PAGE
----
Picking up stitches

Regarding picking up stitches, for instance around a steeked armhole to knit the sleeves- there seems to be some mystery about this. One is instructed to knit x stitches per y rows because the size of a row varies from that of a stitch. Would it not make sense to simply measure the distance around the arm hole, say 20 inches and then multiply by the stitches per inch to get an exact number of stitches to be cast on? I am starting a sweater in the round and am planning to steek the armholes and neck, and then pick up the stitches and knit rather than knit the sleeves separately and attach them.

Also, regarding steeks- does anyone put stitches at the base of the armhole and neckhole on hold or bind them off at the start of the steek, and what would be the advantage of that? There is a lot of info on steeks on the web but no one site seems to cover all the questions. Thanks folks,



ronhuber's picture

The reason you pick up x number of stitches for y number of rows is that you don't want whatever you are knitting be it an armhole band or a sleeve to either pucker or pleat. If you are going to do the sweaer in Shetland for instance you would pick up almost l for l around the armband or sometimes 7 for 8 or 6 for 7. If you picked up 3 for 7 for instance the sweater would be puckered out of shape. Any extra stitches can be decreased after an inch or so of knitting.
Leaving stitches at the base of the armhole would depend on the type of sleeve you are knitting. For example, a drop shoulder sweater doesn't even need a steek but is simply cut from the shoulder down to the size you want. You would have to put about 6 inches of stitches on a thread or bind them off at the neck and then cast on your steek stitches above them. I don't see any advantage to binding them off.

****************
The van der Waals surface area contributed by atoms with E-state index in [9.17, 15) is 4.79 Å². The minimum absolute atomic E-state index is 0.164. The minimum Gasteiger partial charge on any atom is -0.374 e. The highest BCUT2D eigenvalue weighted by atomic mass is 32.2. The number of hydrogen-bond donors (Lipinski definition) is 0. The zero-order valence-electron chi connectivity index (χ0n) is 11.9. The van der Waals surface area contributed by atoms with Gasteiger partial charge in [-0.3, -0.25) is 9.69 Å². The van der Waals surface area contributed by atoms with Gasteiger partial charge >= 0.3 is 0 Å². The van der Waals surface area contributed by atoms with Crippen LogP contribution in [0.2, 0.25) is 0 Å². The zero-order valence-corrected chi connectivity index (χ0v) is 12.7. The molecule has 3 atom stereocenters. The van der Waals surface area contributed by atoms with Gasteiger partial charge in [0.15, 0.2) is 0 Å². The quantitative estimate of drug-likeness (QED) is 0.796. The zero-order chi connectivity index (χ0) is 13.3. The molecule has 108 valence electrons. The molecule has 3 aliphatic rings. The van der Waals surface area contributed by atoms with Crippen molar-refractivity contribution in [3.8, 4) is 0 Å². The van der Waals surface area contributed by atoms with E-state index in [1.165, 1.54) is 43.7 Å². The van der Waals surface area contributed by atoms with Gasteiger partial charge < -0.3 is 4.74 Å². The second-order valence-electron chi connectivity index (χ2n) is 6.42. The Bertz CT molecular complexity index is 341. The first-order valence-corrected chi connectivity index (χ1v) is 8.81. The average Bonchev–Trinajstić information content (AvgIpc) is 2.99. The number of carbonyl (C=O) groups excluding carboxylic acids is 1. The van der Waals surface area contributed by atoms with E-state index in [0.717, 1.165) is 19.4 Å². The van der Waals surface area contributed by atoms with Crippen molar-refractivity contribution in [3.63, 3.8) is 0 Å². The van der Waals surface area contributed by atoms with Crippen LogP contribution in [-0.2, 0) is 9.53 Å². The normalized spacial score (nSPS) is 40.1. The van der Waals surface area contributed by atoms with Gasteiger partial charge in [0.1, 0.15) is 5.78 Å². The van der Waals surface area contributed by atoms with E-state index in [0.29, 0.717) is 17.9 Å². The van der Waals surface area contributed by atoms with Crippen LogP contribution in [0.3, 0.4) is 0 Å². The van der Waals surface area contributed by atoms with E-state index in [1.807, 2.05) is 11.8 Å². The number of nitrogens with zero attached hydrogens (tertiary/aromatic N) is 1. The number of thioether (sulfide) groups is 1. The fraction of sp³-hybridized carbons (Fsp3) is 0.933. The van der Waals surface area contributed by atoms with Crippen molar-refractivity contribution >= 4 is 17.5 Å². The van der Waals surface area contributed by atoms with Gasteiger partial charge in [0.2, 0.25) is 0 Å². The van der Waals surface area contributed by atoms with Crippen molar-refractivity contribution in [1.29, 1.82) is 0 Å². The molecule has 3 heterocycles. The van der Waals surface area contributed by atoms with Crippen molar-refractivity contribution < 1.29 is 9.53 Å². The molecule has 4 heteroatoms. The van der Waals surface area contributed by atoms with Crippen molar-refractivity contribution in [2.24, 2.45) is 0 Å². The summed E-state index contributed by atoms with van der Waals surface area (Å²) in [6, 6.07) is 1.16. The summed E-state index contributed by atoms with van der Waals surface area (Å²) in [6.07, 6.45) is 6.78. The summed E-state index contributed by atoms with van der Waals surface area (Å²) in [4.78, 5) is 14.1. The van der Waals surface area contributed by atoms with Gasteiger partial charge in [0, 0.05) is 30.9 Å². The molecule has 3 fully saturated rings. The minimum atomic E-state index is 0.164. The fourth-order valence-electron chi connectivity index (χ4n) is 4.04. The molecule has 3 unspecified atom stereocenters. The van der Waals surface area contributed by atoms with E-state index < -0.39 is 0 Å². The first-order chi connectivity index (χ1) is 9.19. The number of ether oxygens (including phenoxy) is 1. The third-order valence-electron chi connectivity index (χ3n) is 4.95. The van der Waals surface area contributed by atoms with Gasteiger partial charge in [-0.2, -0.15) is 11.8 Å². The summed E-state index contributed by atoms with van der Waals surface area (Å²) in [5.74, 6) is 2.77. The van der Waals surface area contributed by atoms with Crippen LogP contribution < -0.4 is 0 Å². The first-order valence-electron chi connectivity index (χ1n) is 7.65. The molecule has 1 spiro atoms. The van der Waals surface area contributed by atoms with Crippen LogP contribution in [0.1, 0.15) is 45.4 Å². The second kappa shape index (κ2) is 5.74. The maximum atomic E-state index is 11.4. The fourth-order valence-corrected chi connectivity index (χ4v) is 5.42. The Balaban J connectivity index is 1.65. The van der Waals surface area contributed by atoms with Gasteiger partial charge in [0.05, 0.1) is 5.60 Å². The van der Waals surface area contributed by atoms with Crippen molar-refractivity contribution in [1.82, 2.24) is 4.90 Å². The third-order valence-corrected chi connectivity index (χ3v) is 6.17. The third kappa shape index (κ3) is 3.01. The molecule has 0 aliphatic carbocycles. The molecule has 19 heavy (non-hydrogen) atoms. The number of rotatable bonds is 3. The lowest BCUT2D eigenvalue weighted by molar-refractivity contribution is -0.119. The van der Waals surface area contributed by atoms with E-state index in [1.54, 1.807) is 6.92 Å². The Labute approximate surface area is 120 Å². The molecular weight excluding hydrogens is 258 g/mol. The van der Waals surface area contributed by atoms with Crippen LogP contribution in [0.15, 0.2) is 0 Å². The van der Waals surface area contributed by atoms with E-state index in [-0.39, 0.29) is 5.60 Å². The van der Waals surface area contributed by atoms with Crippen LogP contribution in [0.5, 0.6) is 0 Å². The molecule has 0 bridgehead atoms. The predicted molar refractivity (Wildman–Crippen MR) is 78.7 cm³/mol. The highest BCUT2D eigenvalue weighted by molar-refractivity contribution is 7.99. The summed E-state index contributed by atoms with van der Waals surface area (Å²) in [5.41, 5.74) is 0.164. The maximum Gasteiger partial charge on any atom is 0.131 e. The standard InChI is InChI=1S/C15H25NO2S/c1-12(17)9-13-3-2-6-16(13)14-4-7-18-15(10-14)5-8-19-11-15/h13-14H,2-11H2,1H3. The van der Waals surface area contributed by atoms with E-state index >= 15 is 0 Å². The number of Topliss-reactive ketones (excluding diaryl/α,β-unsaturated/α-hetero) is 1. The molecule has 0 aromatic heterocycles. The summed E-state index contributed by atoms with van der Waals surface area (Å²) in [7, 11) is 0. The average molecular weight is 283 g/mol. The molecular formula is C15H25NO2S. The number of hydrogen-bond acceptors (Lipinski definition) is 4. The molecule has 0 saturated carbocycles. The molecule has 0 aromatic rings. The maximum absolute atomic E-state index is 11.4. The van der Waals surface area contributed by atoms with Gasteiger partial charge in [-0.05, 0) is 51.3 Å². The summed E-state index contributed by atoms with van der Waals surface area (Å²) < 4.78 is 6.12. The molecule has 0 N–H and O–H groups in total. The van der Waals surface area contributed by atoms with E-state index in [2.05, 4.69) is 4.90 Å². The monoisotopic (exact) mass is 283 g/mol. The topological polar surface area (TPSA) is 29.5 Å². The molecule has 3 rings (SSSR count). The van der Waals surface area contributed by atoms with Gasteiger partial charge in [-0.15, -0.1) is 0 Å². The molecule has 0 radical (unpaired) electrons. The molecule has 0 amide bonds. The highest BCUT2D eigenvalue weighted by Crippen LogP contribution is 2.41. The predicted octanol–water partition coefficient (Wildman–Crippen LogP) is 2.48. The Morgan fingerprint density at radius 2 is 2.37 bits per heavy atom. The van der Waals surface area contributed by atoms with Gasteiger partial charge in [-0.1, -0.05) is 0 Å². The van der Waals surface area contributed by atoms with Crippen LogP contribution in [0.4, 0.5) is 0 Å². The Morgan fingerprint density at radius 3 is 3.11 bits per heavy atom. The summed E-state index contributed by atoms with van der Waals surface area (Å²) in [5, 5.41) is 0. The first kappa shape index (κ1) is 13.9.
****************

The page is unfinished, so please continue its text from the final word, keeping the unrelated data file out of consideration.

I have also knit sleeves from the bottom up and then used a three needle bind off to attach them to the sweater which makes a very neat job.

kiwiknitter's picture

I agree with Ron's comments. I know there are a number of different approaches to calculating the number of stitches to pick-up but at the end of the day it's really about what looks the smoothest. If you are dealing with a repeat pattern of any kind, then that will influence how many stitches you pick-up. Other than with stranded knitting, I try to get the same number of stitches that the recipe calls for, give or take a couple. Evenly space them around and you should be right.
As for the steeks, I never bind off the stitches at the base but knit them up live. This makes for a neater fabric at the underarm or at at the front or back of the neck. With a drop-shoulder style I still have at least 1 live stitch and no cast-off stitches. I have done the 1 stitch steek but prefer a wider steek as it holds better.
I am happy and amazed at how steeks have entered our routine knitting vocabulary. I can remember some time back when I first asked about steeks here on MWK and no one was doing them at the time. And, now, people are realising how practical they are.
Have fun with the jumper and let us know how it goes!

Never trust a man who, when left alone in a room with a tea cozy, doesn't try it on.  ~Billy Connolly